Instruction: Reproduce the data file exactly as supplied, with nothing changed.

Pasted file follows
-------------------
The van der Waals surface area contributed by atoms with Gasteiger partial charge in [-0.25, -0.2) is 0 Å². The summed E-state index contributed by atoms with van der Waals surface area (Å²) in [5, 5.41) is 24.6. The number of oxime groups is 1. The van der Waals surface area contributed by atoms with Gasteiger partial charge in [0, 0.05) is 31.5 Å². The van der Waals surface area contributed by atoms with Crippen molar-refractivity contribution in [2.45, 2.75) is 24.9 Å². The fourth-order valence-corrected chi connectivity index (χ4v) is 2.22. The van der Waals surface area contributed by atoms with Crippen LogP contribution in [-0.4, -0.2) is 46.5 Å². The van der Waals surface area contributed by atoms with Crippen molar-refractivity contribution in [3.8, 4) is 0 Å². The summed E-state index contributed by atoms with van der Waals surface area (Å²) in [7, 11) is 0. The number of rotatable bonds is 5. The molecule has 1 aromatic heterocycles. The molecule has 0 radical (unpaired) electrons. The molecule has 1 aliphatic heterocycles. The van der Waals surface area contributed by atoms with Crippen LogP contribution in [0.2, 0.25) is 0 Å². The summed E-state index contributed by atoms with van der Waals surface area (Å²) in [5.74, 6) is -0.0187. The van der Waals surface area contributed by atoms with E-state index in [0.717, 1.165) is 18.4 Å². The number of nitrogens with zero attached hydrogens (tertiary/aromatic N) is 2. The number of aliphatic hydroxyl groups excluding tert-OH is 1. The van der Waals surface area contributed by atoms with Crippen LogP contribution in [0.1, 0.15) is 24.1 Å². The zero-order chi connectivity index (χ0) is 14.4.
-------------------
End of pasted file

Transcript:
The van der Waals surface area contributed by atoms with Gasteiger partial charge in [-0.25, -0.2) is 0 Å². The summed E-state index contributed by atoms with van der Waals surface area (Å²) in [5, 5.41) is 24.6. The number of oxime groups is 1. The van der Waals surface area contributed by atoms with Gasteiger partial charge in [0, 0.05) is 31.5 Å². The van der Waals surface area contributed by atoms with Crippen molar-refractivity contribution in [2.45, 2.75) is 24.9 Å². The fourth-order valence-corrected chi connectivity index (χ4v) is 2.22. The van der Waals surface area contributed by atoms with Crippen LogP contribution in [-0.4, -0.2) is 46.5 Å². The van der Waals surface area contributed by atoms with Crippen molar-refractivity contribution in [3.8, 4) is 0 Å². The summed E-state index contributed by atoms with van der Waals surface area (Å²) in [7, 11) is 0. The number of rotatable bonds is 5. The molecule has 1 aromatic heterocycles. The molecule has 0 radical (unpaired) electrons. The molecule has 1 aliphatic heterocycles. The van der Waals surface area contributed by atoms with Crippen LogP contribution in [0.2, 0.25) is 0 Å². The summed E-state index contributed by atoms with van der Waals surface area (Å²) in [5.74, 6) is -0.0187. The van der Waals surface area contributed by atoms with E-state index in [0.717, 1.165) is 18.4 Å². The number of nitrogens with zero attached hydrogens (tertiary/aromatic N) is 2. The number of aliphatic hydroxyl groups excluding tert-OH is 1. The van der Waals surface area contributed by atoms with Crippen LogP contribution in [0.1, 0.15) is 24.1 Å². The zero-order chi connectivity index (χ0) is 14.4.